Toronto Raptors: What if Kyle Lowry’s championship-winning shot had gone in?

Toronto Raptors - Kyle Lowry (Photo by Ron Turenne/NBAE via Getty Images)
Toronto Raptors - Kyle Lowry (Photo by Ron Turenne/NBAE via Getty Images) /
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Toronto Raptors
Toronto Raptors: Kyle Lowry (Photo by Mark Blinch/NBAE via Getty Images) /

How different is Lowry’s legacy?

Lowry’s Raptor legacy was already cemented years ago, with the championship becoming the icing on top of his “greatest Raptor ever” cake. The title-winning shot would’ve added just one more moment to that legacy, albeit the greatest and most memorable one of them all.

On the other hand, the shot would’ve taken away Lowry’s stunning personal 11-2 run to begin Game 6, which he finished with 26 points, seven rebounds, 10 assists, and three steals in 42 minutes. It was possibly the signature performance of Lowry’s career. It wasn’t as dominant as his Game 7 performance vs. Miami in 2016, but it was another elite performance in a much higher-stakes game.

The shot would’ve been better, but in a Toronto career filled with awesome moments, it wouldn’t have changed a whole lot about how Lowry is remembered by Raptors fans. From an NBA history standpoint, this discussion is more interesting.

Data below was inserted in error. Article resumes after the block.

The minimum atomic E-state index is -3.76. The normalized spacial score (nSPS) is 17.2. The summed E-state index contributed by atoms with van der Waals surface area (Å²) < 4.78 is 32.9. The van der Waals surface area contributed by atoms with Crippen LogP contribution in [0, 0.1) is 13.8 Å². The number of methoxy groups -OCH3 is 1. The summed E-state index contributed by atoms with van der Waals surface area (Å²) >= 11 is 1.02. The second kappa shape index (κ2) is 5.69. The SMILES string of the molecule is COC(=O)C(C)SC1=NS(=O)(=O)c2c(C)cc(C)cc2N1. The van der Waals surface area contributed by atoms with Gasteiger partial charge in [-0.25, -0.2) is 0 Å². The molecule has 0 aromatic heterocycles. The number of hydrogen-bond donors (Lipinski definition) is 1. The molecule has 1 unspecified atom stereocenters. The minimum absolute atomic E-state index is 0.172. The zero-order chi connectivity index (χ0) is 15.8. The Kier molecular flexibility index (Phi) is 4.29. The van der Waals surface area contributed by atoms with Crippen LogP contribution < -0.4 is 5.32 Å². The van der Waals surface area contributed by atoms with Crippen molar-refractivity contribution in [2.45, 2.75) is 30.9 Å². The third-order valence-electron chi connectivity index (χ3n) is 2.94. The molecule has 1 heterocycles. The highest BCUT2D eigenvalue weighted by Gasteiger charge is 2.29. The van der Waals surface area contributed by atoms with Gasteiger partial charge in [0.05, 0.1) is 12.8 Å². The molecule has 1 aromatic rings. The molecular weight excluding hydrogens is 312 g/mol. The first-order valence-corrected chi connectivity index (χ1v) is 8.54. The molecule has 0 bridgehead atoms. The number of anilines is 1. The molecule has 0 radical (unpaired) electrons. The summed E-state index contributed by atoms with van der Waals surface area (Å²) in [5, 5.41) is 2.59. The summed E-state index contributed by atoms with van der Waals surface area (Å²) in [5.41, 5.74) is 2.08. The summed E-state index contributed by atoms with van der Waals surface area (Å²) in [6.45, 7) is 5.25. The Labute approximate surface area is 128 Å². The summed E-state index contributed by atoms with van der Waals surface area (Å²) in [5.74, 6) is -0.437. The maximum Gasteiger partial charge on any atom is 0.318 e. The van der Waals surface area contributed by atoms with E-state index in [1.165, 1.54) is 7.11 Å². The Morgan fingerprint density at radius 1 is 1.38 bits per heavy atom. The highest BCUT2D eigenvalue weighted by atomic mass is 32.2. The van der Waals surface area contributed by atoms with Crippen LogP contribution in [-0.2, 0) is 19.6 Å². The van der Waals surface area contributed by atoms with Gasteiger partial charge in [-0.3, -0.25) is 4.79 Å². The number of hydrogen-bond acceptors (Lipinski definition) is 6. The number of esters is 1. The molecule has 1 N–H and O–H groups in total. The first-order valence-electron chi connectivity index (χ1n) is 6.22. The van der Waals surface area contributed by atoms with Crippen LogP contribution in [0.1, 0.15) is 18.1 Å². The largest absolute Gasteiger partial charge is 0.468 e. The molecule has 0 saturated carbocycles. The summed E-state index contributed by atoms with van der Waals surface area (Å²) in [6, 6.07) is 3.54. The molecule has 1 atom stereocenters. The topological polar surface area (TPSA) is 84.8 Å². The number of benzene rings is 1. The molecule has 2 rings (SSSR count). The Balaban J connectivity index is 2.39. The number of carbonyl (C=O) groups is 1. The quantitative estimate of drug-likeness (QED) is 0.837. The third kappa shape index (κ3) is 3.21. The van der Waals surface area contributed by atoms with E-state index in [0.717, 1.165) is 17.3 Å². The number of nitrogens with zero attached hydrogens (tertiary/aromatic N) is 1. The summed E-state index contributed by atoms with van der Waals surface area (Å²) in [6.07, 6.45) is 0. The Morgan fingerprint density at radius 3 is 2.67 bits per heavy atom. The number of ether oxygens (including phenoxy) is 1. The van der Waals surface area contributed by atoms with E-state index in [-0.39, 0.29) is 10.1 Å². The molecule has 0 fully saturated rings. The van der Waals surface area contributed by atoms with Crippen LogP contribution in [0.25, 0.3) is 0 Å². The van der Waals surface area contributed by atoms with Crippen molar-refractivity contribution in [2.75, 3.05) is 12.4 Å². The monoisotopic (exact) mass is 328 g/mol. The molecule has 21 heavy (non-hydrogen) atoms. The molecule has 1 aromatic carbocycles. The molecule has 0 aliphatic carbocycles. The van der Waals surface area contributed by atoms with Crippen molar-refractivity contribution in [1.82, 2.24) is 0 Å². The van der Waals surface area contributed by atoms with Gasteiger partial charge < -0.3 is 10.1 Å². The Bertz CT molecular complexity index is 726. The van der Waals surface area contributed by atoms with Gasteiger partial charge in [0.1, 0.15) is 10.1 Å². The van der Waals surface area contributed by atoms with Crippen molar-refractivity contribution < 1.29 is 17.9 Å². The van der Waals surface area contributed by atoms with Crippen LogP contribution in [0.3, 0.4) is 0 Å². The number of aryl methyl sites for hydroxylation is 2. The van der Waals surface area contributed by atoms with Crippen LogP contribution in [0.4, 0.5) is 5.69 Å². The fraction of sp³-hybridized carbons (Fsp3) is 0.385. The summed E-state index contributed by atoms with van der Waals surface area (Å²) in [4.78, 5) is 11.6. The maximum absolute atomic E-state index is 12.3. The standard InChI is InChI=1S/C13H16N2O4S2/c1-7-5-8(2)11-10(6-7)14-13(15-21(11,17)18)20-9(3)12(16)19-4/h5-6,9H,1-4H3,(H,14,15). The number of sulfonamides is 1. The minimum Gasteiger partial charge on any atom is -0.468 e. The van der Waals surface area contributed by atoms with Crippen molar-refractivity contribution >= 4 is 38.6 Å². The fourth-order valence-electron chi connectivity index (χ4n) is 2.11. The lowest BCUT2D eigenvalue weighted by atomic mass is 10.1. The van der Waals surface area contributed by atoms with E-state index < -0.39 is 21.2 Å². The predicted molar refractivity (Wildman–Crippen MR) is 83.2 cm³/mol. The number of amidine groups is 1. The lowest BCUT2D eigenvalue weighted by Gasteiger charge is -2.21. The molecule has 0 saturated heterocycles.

Lowry’s shot would’ve been the first game-winning buzzer-beater ever to clinch a championship. The closest was Michael Jordan’s go-ahead jumper in Utah to win the 1998 title, but even that shot left 5.2 seconds on the clock.

Lowry’s three would’ve left exactly zero, and the Raptors trailed by two at the time, making it absolutely necessary (as opposed to a tie game, when they’d go to overtime in a worst-case scenario). It would’ve been such a unique and spectacular accomplishment for a player who’s always been an easy target for fans to rag on.

It seems like most NBA fans and media have finally relented on the narrative that Lowry chokes or even regresses in the playoffs. But a shot like that on the world’s biggest stage – with no help from Leonard – would’ve unquestionably been Lowry’s greatest basketball moment.